Altunel et al (1999) claim evidence for a ~80 BCE Apamea Earthquake in Event 2 from their trenches but only two useful radiocarbon dates were obtained in their paleoseismic study. The date constraints from these two samples are large (~1550 BCE - 1360 ± 50 CE) and their historical earthquake assignment is speculative - based on consulting earthquake catalogs during that time span.



Hacipasa Trenches

The oldest event identified in the Ziyaret Trench dated to before 983 CE. A lower bound on age was not available due to insufficient radiocarbon dates.



Tekieh Trenches

Gomez et. al. (2003:15) may have seen evidence for an earthquake in the 1st or 2nd century BCE in Event B. Event B is estimated to have created ~ 2 meters of left lateral strike slip displacement which translates to an estimated Magnitude between 7.0 and 7.3 (7.0 and 7.2 according to Gomez et al, 2003:16-17). In terms of dating, an upper bound for Event B is 170 BCE - 20 CE while a lower bound for Events B and and the older Event C is from 1690 - 1400 BCE.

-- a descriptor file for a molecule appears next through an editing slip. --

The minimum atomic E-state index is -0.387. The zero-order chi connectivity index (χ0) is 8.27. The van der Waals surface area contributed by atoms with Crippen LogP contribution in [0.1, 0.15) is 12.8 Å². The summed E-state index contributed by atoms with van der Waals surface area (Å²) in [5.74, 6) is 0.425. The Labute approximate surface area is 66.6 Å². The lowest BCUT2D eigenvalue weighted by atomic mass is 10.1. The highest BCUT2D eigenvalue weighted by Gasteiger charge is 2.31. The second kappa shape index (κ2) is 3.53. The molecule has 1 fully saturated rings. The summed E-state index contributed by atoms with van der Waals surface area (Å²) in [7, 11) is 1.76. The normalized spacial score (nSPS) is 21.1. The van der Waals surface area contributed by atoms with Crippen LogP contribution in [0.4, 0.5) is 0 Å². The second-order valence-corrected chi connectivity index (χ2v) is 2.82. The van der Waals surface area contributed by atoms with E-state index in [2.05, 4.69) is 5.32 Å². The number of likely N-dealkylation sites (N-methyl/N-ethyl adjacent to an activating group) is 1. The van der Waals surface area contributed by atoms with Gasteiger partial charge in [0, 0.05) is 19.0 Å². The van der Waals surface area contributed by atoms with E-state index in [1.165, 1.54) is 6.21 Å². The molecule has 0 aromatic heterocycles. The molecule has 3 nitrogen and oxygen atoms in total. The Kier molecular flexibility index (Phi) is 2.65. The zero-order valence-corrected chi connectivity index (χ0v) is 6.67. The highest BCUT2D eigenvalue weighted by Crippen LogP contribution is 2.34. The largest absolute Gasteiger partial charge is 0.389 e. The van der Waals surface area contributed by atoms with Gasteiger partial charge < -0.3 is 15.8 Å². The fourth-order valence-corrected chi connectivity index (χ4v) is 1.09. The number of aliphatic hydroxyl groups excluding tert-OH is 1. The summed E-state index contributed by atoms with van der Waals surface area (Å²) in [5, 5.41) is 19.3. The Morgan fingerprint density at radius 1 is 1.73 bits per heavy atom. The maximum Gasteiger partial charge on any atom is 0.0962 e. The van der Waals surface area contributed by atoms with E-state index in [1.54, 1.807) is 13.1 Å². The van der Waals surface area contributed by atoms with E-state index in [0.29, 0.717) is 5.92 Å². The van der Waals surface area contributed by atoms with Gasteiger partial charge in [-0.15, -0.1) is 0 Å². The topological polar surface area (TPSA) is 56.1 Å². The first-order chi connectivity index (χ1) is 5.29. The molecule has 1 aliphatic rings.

Tabarja Benches

Elias et al (2007) examined uplifted benches on the Lebanese coast between Sarafand and Tripolis; some in the vicinity of Tabarja (~20 km. NE of Beirut). They identified four uplifts from 3 or more [sizeable Mw = ~7.5] earthquakes in the past ca. 6-7 ka. They attributed the latest uplift (B1) to the 551 CE Beirut Quake while the earlier events (B2, B3, and B4) were no more precisely dated than between ~5000 BCE and 551 CE. Bench uplift on the earlier events (B2, B3, and B4) would likely have been due to uplift on the Mount Lebanon Thrust system - as was surmised for Event B1 and the 551 CE Beirut Quake.



Jarmaq Trench

Nemer and Meghraoui (2006) date Event Y to between 2920-2879 BCE and 84-239 CE



Qiryat-Shemona Rockfalls

Kanari, M. (2008) examined rockfalls in Qiryat-Shemona which were attributed to earthquakes. Optically stimulated luminescence (OSL) dating was performed on soil samples beneath the fallen rocks. Kanari et al (2019) assigned Sample ID QS-6 to an earthquake in 199 BCE but the wide spread in ages indicate that this event could have occurred in the 2nd century BCE.



Bet Zayda (aka Beteiha)

Wechsler at al. (2014) records event CH4-E6 with a modeled age of 392 BCE – 91 CE.



Jordan Valley - Dir Hagla Trenches